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Posted by on May 10, 2018 in Car Tips |

Bolster The Performance Of Your Vehicle’s Power Steering

Bolster The Performance Of Your Vehicle’s Power Steering

It’s easy to take power steering (PS) for granted. We have become accustomed to being able to control our vehicles with our index finger, forgetting the thousands of pounds of metal that we’re navigating through our steering wheel. If you’d like a reminder regarding how difficult it would be to steer without power, let your vehicle coast down your driveway with the engine off. You’ll likely struggle to turn the wheel.

Below, we’ll briefly explore the two types of power steering systems: rack and pinion and recirculating ball. We’ll use that introduction as the framework on which to get more performance from your PS system.

Two Types Of PS Systems

All types of PS work with hydraulics. Your car’s engine drives a belt which powers a hydraulic pump. The pump places hydraulic pressure on a small bit of fluid, which ultimately allows you to steer without effort.

Rack and pinion systems are the most common type of steering found in today’s cars. It uses a gearset that is attached to the steering shaft. A pinion gear is attached to the shaft and moves a rack as you turn the wheel. A tie rod sits on the end of the rack and connects to a steering arm, which controls the movement of the tires.

A recirculating ball system is commonly found in large pickups and SUVs. It uses ball bearings within threads that are located between the steering shaft and rack. As the rack moves up and down, the hydraulic pressure allows you to turn right and left, respectively.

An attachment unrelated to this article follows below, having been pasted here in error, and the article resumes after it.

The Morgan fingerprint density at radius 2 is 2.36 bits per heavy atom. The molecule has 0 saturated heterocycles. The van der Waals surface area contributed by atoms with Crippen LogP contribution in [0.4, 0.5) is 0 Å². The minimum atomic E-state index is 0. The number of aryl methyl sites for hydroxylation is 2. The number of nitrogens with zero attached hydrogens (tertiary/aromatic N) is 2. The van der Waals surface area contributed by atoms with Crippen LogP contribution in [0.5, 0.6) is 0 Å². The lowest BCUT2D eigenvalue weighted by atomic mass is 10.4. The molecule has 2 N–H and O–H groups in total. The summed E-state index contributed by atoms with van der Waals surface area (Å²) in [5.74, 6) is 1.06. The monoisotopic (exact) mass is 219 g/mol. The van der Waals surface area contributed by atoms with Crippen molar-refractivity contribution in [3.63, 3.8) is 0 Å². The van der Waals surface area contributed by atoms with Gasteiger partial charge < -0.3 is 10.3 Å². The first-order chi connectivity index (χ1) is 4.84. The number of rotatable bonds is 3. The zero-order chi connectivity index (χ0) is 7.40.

Tips For Getting More Performance

Power steering systems feel differently on various types of cars. For example, giant domestic vehicles have a softer feel to the wheel. It’s almost “spongy.” Meanwhile, some of the German vehicles (e.g. BMWs) are more responsive to your commands.

There are plenty of steps you can take in order to get the most from your PS system. First, make sure your treads are healthy by periodically rotating your tires. You should also check the tire pressure every two or three weeks.

Second, if you make a turn and realize that you’re going too fast, avoid applying your brakes. Using your brakes can cause you to lose control of your vehicle. Instead, simply take your foot off the gas pedal and allow the friction of your tires and the momentum of your car to reduce your speed.

Third, remember that your PS system relies on your engine to drive the belt which powers the hydraulic pump. Be prepared to exert force in the event that your engine stalls while you’re driving.

Your vehicle’s power steering system is unlikely to fail; they’re built to last for many years. That said, if you notice a sluggish response in the wheel, wandering back and forth, or a high-pitched squeal when turning the wheel, take your car to a mechanic. Your PS system may need repairs.